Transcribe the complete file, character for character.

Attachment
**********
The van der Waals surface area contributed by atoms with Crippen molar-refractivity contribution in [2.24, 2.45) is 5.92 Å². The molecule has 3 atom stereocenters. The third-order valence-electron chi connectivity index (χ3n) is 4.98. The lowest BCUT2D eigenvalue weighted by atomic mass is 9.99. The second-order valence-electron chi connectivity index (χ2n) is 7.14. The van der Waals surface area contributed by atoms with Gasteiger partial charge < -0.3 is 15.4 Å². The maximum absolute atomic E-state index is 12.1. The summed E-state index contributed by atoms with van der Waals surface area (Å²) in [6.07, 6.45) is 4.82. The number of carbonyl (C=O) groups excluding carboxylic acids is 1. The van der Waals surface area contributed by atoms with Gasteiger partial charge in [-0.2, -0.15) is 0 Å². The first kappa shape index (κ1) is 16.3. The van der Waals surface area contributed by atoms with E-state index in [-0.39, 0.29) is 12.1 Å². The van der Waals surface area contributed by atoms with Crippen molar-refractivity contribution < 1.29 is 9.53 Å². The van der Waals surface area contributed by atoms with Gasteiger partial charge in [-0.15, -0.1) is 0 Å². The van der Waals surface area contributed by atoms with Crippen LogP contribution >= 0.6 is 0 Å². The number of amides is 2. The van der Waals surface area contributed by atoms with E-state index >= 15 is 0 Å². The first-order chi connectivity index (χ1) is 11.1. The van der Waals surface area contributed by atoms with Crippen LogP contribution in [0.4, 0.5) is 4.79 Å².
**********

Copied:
The van der Waals surface area contributed by atoms with Crippen molar-refractivity contribution in [2.24, 2.45) is 5.92 Å². The molecule has 3 atom stereocenters. The third-order valence-electron chi connectivity index (χ3n) is 4.98. The lowest BCUT2D eigenvalue weighted by atomic mass is 9.99. The second-order valence-electron chi connectivity index (χ2n) is 7.14. The van der Waals surface area contributed by atoms with Gasteiger partial charge < -0.3 is 15.4 Å². The maximum absolute atomic E-state index is 12.1. The summed E-state index contributed by atoms with van der Waals surface area (Å²) in [6.07, 6.45) is 4.82. The number of carbonyl (C=O) groups excluding carboxylic acids is 1. The van der Waals surface area contributed by atoms with Gasteiger partial charge in [-0.2, -0.15) is 0 Å². The first kappa shape index (κ1) is 16.3. The van der Waals surface area contributed by atoms with E-state index in [-0.39, 0.29) is 12.1 Å². The van der Waals surface area contributed by atoms with Crippen molar-refractivity contribution < 1.29 is 9.53 Å². The van der Waals surface area contributed by atoms with Gasteiger partial charge in [-0.15, -0.1) is 0 Å². The van der Waals surface area contributed by atoms with Crippen LogP contribution >= 0.6 is 0 Å². The number of amides is 2. The van der Waals surface area contributed by atoms with E-state index >= 15 is 0 Å². The first-order chi connectivity index (χ1) is 11.1. The van der Waals surface area contributed by atoms with Crippen LogP contribution in [0.4, 0.5) is 4.79 Å².